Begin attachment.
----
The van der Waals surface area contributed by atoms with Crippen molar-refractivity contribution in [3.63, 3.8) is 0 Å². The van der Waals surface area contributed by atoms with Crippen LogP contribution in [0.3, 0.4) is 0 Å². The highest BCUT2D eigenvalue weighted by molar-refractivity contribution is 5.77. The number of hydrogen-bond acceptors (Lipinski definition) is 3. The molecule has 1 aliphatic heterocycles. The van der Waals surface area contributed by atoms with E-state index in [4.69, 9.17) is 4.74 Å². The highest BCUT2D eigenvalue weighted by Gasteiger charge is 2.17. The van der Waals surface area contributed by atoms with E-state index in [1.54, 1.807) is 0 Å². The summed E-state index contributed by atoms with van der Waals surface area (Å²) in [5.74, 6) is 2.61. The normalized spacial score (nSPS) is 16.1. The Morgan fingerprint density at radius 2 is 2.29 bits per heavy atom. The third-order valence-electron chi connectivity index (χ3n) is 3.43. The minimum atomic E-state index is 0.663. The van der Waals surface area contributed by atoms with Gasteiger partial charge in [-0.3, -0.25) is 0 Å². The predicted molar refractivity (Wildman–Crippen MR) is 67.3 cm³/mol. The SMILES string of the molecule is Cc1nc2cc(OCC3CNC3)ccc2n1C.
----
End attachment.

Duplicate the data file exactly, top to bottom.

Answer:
The van der Waals surface area contributed by atoms with Crippen molar-refractivity contribution in [3.63, 3.8) is 0 Å². The van der Waals surface area contributed by atoms with Crippen LogP contribution in [0.3, 0.4) is 0 Å². The highest BCUT2D eigenvalue weighted by molar-refractivity contribution is 5.77. The number of hydrogen-bond acceptors (Lipinski definition) is 3. The molecule has 1 aliphatic heterocycles. The van der Waals surface area contributed by atoms with E-state index in [4.69, 9.17) is 4.74 Å². The highest BCUT2D eigenvalue weighted by Gasteiger charge is 2.17. The van der Waals surface area contributed by atoms with E-state index in [1.54, 1.807) is 0 Å². The summed E-state index contributed by atoms with van der Waals surface area (Å²) in [5.74, 6) is 2.61. The normalized spacial score (nSPS) is 16.1. The Morgan fingerprint density at radius 2 is 2.29 bits per heavy atom. The third-order valence-electron chi connectivity index (χ3n) is 3.43. The minimum atomic E-state index is 0.663. The van der Waals surface area contributed by atoms with Gasteiger partial charge in [-0.3, -0.25) is 0 Å². The predicted molar refractivity (Wildman–Crippen MR) is 67.3 cm³/mol. The SMILES string of the molecule is Cc1nc2cc(OCC3CNC3)ccc2n1C.